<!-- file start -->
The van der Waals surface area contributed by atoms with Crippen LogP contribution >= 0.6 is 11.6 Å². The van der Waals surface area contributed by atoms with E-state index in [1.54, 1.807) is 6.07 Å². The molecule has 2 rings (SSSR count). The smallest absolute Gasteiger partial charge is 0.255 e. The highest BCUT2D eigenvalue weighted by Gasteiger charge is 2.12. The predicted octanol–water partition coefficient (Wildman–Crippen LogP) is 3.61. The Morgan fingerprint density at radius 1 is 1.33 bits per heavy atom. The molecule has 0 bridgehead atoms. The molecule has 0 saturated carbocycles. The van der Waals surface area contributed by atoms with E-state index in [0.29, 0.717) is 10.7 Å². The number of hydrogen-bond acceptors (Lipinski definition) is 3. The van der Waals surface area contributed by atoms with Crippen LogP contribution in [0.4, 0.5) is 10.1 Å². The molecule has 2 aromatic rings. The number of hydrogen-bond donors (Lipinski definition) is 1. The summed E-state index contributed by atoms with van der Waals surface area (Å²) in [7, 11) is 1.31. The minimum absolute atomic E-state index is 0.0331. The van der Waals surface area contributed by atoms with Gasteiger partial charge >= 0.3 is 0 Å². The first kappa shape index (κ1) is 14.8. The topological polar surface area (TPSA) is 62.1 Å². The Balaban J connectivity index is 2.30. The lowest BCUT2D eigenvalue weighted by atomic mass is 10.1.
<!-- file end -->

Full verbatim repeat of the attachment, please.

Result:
The van der Waals surface area contributed by atoms with Crippen LogP contribution >= 0.6 is 11.6 Å². The van der Waals surface area contributed by atoms with E-state index in [1.54, 1.807) is 6.07 Å². The molecule has 2 rings (SSSR count). The smallest absolute Gasteiger partial charge is 0.255 e. The highest BCUT2D eigenvalue weighted by Gasteiger charge is 2.12. The predicted octanol–water partition coefficient (Wildman–Crippen LogP) is 3.61. The Morgan fingerprint density at radius 1 is 1.33 bits per heavy atom. The molecule has 0 bridgehead atoms. The molecule has 0 saturated carbocycles. The van der Waals surface area contributed by atoms with E-state index in [0.29, 0.717) is 10.7 Å². The number of hydrogen-bond acceptors (Lipinski definition) is 3. The van der Waals surface area contributed by atoms with Crippen LogP contribution in [0.4, 0.5) is 10.1 Å². The molecule has 2 aromatic rings. The number of hydrogen-bond donors (Lipinski definition) is 1. The summed E-state index contributed by atoms with van der Waals surface area (Å²) in [7, 11) is 1.31. The minimum absolute atomic E-state index is 0.0331. The van der Waals surface area contributed by atoms with Gasteiger partial charge >= 0.3 is 0 Å². The first kappa shape index (κ1) is 14.8. The topological polar surface area (TPSA) is 62.1 Å². The Balaban J connectivity index is 2.30. The lowest BCUT2D eigenvalue weighted by atomic mass is 10.1.